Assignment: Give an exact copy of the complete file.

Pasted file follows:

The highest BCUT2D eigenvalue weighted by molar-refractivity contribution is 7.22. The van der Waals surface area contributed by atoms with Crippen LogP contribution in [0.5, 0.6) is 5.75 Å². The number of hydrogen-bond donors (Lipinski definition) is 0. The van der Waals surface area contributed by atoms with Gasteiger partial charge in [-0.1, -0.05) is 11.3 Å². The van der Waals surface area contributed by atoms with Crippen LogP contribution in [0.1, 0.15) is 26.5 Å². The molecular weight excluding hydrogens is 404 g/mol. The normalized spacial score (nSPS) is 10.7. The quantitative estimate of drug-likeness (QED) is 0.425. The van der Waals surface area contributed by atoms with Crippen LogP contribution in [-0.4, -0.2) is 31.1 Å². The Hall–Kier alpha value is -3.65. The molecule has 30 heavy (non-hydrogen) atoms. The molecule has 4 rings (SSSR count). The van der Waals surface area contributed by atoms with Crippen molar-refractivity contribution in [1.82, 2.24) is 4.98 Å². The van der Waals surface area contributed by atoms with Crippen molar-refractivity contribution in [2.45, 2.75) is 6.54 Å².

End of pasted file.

The highest BCUT2D eigenvalue weighted by molar-refractivity contribution is 7.22. The van der Waals surface area contributed by atoms with Crippen LogP contribution in [0.5, 0.6) is 5.75 Å². The number of hydrogen-bond donors (Lipinski definition) is 0. The van der Waals surface area contributed by atoms with Gasteiger partial charge in [-0.1, -0.05) is 11.3 Å². The van der Waals surface area contributed by atoms with Crippen LogP contribution in [0.1, 0.15) is 26.5 Å². The molecular weight excluding hydrogens is 404 g/mol. The normalized spacial score (nSPS) is 10.7. The quantitative estimate of drug-likeness (QED) is 0.425. The van der Waals surface area contributed by atoms with Crippen LogP contribution in [-0.4, -0.2) is 31.1 Å². The Hall–Kier alpha value is -3.65. The molecule has 30 heavy (non-hydrogen) atoms. The molecule has 4 rings (SSSR count). The van der Waals surface area contributed by atoms with Crippen molar-refractivity contribution in [1.82, 2.24) is 4.98 Å². The van der Waals surface area contributed by atoms with Crippen molar-refractivity contribution in [2.45, 2.75) is 6.54 Å².